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Tool Integration for ESL Design

Electronic System Level (ESL) design claims to offer not just a quicker path from concept to hardware, but a cost-effective one when targeting platform FPGAs. And yet some hold out on ESL due to concern over the netlist’s quality of results (QoR)—a path from concept-to-silicon is not of much use if it does not meet performance and area requirements.

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Figure 1: ESL Flow for C-Based Design

Using the same building blocks

Quality-of-results, however, not only depends on ESL synthesis itself but its interaction with downstream tools. For example, given that high-level algorithms are commonly specified in C++, the best algorithmic synthesis tools take standard ANSI C++ as input and automatically produce RTL based on user-defined design goals. This in turn must go through RTL synthesis and FPGA place-and-route before it reaches real hardware, as depicted in Figure 1. Hence, the extent of integration among these various stages can affect whether or not design goals are met. 

Within the C synthesis environment itself, designers should be able to explore different potential architectural implementations and examine the tradeoffs among performance, area, latency, and throughput. These tradeoffs can only be explored effectively if the hardware building blocks that are inferred from the un-timed C++ models have accurate timing and area information.

A C++ design is essentially an algorithm that describes a series of arithmetic operations that can be mapped to hardware components. To add timing behavior to the algorithm, delays for these hardware components must reflect their downstream implementation. For example, if a multiplier of specific size is to be inferred from a C++ model, the delay information must be understood in order to determine the scheduling of the overall algorithmic operation—and ultimately determine the best implementation for the design.

It is RTL synthesis that must provide this information—e.g., delay in nanoseconds and area in units of logic-utilization (depending on the FPGA architecture), as shown in Figure 2. Whether the component is a multiplier, adder, counter, memory, or other series of logic gates representing a specific function, each has correlating physical information needed by high-level synthesis.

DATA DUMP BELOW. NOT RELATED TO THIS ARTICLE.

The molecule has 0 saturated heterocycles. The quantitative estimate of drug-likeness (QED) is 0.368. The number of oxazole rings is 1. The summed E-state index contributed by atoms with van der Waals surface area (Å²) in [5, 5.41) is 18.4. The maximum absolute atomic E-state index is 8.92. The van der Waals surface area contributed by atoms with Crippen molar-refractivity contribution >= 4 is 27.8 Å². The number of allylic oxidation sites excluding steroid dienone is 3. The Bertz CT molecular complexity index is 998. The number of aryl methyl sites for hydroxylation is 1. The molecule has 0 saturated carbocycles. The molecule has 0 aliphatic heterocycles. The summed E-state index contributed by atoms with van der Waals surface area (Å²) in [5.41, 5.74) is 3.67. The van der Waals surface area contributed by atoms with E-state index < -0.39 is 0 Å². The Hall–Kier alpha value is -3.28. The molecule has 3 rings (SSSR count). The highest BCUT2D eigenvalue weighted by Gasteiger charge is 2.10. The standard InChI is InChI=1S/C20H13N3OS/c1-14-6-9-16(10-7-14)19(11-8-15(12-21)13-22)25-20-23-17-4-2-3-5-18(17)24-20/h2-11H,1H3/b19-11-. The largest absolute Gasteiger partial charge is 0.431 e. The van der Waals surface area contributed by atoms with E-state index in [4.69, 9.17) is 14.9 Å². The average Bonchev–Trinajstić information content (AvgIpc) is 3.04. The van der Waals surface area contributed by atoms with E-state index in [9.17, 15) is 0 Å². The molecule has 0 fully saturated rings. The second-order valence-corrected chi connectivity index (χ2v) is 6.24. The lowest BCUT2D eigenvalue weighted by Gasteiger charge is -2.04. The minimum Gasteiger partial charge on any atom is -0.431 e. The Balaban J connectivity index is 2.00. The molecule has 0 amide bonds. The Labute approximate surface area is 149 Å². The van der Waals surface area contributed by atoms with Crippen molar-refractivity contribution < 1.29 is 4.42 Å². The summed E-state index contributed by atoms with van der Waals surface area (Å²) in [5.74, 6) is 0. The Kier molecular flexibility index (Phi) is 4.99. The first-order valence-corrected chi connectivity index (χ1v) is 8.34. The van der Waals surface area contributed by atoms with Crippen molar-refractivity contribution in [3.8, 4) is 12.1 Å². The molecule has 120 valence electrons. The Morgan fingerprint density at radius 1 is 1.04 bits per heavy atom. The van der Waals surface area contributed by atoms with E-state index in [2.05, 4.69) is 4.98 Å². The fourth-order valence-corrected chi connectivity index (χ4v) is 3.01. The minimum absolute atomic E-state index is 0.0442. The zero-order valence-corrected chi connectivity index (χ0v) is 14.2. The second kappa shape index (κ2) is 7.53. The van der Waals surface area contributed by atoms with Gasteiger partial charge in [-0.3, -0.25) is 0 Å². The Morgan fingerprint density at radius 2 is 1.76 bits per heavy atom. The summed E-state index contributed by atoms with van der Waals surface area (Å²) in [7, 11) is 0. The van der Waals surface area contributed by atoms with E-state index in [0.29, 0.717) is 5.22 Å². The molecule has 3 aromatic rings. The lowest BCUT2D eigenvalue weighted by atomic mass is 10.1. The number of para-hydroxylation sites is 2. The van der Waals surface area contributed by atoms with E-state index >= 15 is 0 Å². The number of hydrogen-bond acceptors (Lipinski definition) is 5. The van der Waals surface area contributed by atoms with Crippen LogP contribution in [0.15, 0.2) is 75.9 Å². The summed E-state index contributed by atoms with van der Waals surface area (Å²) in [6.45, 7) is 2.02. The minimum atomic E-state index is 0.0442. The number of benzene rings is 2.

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Figure 2: RTL Synthesis Data is needed for C Synthesis
Library Component Characterization

Hence, accuracy of component data is largely driven by the degree of integration and certification across the C synthesis and RTL synthesis environments. By providing RTL synthesis timing information to C Synthesis, and using the same RTL synthesis tool for the actual implementation, architectural tradeoffs are based on the most accurate data, allowing the high-level synthesis tool to arrive at the optimal hardware implementation.

Not only should the two point-tools be certified with each other and the flow routinely tested, but library data must be kept up to date between them. Because RTL synthesis tools are always improving their quality-of-results, the latest version may have improved library component performance and area results. While the C synthesis tool should naturally have component data within its own installation, it becomes out of date when a new version of RTL synthesis is released, installed, and used within the current flow. This means a slightly older version of C synthesis may have out-of-date component information and implementation results may be inaccurate. The two tools should have a simple mechanism to keep data synchronized, such as pointing to the same component library. This ensures that architectural tradeoffs are made with the best information.

Design Analysis Across the Flow